So, what is so bad about this episode that it turns me, the most unapologetic of Niners, into a quivering mass of nerdrage? In short, everything. Just . . . everything. It’s so bad, you guys. And, it’s not even bad in interesting ways. It’s glacially paced, poorly written, and bizarrely conceived. Those of you who follow my other life know that I have an abiding love for the terrible. I’ve written a lot of reviews of bad movies, and there is an element of joy I take in them. Even me, who has seen the already legendary trainwreck that is Winter’s Tale multiple times, can barely stomach this mess.
The Defiant is exploring the Gamma Quadrant, because this episode can’t even remember that there is a Cold War going on. Oh, they mention it, but it’s like, “Hey, who cares if the Dominion has threatened to send an army of their genetically engineered super soldiers through the wormhole, we gotta do some planetary surveys!” Ugh. It can’t even decide on one way to be bad.
So, anyway, they find this planet that materializes out of nowhere, and it’s Brigadoon. That’s the inspiration for the episode. Now, I’ve always said that bad fiction is a great way to be inspired to make good fiction, and this episode did spur me to create my own Brigadoon-inspired story. Only mine is horror. And, presumably not terrible. And, you can find it in Coldheart, and that’s how disengaged I am, that I’m resorting to shameless plugs instead of recapping this crap.
Right, so Brigadoon. The planet exists in a noncorporeal state for most of the time and becomes physical periodically. These periods are getting shorter and shorter, and oh god who cares? Is something else on? Starfleet decides to help make these periods longer, because this is the only time the locals can, you know, have sex (if you take my meaning), so their population is in the midst of a nose dive. Then, Dax “falls in love” with a local, and, suddenly, she’s ready to take a sixty-year leave of absence to exist in a bodiless state with this guy, because that’s not insane.
Yeah, it’s a love story. While Trek as a whole is really, really bad at those, DS9 generally does much better with the romances because of its serialized nature. Not so much here. This one feels like one of those terrible TNG episodes where someone falls in love, their heart breaks, and they promptly forget the other person ever existed. So, yeah, Dax wants to stay with this dude, but she can’t be incorporeal because reasons, and she’s fine. It doesn’t matter. Literally nothing matters. I have lost the ability to feel joy. Puppies are now just tiny monsters to me.
Hey, that’s just the A-plot! Maybe the B-plot is better? To quote Lana Kane, “Noooope!” Okay, it’s a little better, sort of like being frozen to death is better than being set on fire. Shh . . . shh . . . it’s just like going to sleep . . .
I used to think this hour established Odo’s secret crush on Kira, but, as it turns out, that was the vastly superior second season episode, “The Collaborator.” So, even the tiny bit of continuity is worthless. This creepy alien wants Kira, but she’s not into it, as she is already in a relationship with the creep of her dreams in Vedek Bareil. So, this guy hires Quark to make a holosuite sex program starring Kira, and basically the episode are Quark’s hijinks trying to sexually exploit our favorite freedom fighter. It’s just so gross.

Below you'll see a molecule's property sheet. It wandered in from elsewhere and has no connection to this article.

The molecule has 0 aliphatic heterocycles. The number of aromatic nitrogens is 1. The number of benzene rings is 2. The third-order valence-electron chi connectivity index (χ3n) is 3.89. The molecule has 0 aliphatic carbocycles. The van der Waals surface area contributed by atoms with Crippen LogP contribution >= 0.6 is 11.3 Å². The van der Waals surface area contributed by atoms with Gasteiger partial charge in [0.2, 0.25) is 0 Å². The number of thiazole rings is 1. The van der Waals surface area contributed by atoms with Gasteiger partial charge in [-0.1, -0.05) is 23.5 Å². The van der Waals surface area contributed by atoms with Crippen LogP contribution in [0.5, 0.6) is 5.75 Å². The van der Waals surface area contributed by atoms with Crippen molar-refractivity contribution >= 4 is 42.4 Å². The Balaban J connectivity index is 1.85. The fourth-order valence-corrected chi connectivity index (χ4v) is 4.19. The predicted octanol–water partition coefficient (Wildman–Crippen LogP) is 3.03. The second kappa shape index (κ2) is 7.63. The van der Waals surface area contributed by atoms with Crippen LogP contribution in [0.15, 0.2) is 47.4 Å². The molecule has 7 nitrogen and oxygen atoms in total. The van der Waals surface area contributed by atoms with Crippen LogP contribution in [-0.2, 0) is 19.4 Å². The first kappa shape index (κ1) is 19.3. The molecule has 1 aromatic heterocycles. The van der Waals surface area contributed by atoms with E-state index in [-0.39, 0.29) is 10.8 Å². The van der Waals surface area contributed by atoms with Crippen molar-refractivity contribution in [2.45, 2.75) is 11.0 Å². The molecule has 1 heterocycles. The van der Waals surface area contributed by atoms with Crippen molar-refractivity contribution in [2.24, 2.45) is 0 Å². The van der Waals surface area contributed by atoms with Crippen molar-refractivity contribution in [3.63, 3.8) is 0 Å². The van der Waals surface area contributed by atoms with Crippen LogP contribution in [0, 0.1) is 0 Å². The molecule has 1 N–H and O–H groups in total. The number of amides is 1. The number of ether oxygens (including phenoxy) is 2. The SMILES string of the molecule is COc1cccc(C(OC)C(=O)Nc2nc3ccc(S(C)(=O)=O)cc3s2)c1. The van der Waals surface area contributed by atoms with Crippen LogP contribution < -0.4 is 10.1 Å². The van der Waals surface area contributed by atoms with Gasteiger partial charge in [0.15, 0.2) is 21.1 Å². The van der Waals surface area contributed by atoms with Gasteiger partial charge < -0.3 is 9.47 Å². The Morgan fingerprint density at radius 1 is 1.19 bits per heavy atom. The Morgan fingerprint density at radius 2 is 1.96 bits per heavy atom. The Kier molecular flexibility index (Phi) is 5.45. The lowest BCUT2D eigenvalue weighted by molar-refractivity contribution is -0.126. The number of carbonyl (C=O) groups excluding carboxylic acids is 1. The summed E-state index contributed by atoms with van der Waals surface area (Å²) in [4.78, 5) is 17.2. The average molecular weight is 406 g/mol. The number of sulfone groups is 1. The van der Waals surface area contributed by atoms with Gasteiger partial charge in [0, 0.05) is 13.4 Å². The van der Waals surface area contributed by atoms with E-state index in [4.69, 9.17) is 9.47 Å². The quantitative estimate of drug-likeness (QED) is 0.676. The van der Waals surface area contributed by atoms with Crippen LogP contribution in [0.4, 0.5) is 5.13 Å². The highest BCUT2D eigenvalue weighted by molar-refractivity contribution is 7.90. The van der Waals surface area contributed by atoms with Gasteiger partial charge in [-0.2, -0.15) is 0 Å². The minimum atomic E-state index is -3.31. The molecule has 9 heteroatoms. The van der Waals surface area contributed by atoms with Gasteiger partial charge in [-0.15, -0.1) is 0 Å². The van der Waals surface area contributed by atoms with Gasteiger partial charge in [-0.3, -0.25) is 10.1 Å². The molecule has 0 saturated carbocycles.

To make matters worse, the alien creep is played by the great Jeffrey Combs. There isn’t a horror nerd alive who doesn’t worship this guy, and for good reason. He would return to DS9 with two excellent reoccurring characters -- the Vorta Weyoun and Liquidator Brunt of the Ferengi Commerce Authority -- but his debut is in this inauspicious place. He does what he can with the material, but, frankly, there’s nothing here. Oh yeah, and the whole thing was directed by Jonathan Frakes. There’s a lesson in there somewhere, but my eyes won’t stop bleeding.
Okay, so what really is bad about this episode? Why doesn’t it work? Magic is never a comfortable fit with Star Trek. They’ve done more than their fair share of godlike aliens -- Q especially -- and those generally go okay. There’s an odd combination of whimsy and wonder that just doesn’t gel with the Trek space opera aesthetic. This idea that Dax could be whisked off her feet by the magic of the situation and some instant attraction is a difficult sell for the writing, directing, and acting. All three fail, I would say spectacularly, but there isn’t even an element of delirious so-bad-it’s-good humor. It’s just so-bad-it’s-really-really-bad. Oh yeah, this is a Dax episode, too, which does account for some of my dislike for those. At least this time around, the Curzon mentions are kept to a minimum. It’s like even a dead guy didn’t want to be associated with what’s going on.
An hour like this gets made because of the realities of television at the time. I’m not excusing its existence, but it makes more sense in context. Seasons of DS9 were a) syndicated and b) 26-episode orders. That’s insane. In modern television, the best shows (which right now are The Americans, Banshee, and Hannibal, and no, that’s not a debate) are between 10 and 13-episode orders. That appears to be the range that you can tell the best serialized story. At the time, no one knew that, and more to the point, they had no desire to do so. There were no DVRs, so if you missed an episode, you prayed for a rerun or you just never saw it. So, filler episodes weren’t just accepted, they were the norm.
None of that makes the pain of “Meridian” any less. If you’re watching the series, just skip it. You will miss nothing.
Next up: Grand Theft Defiant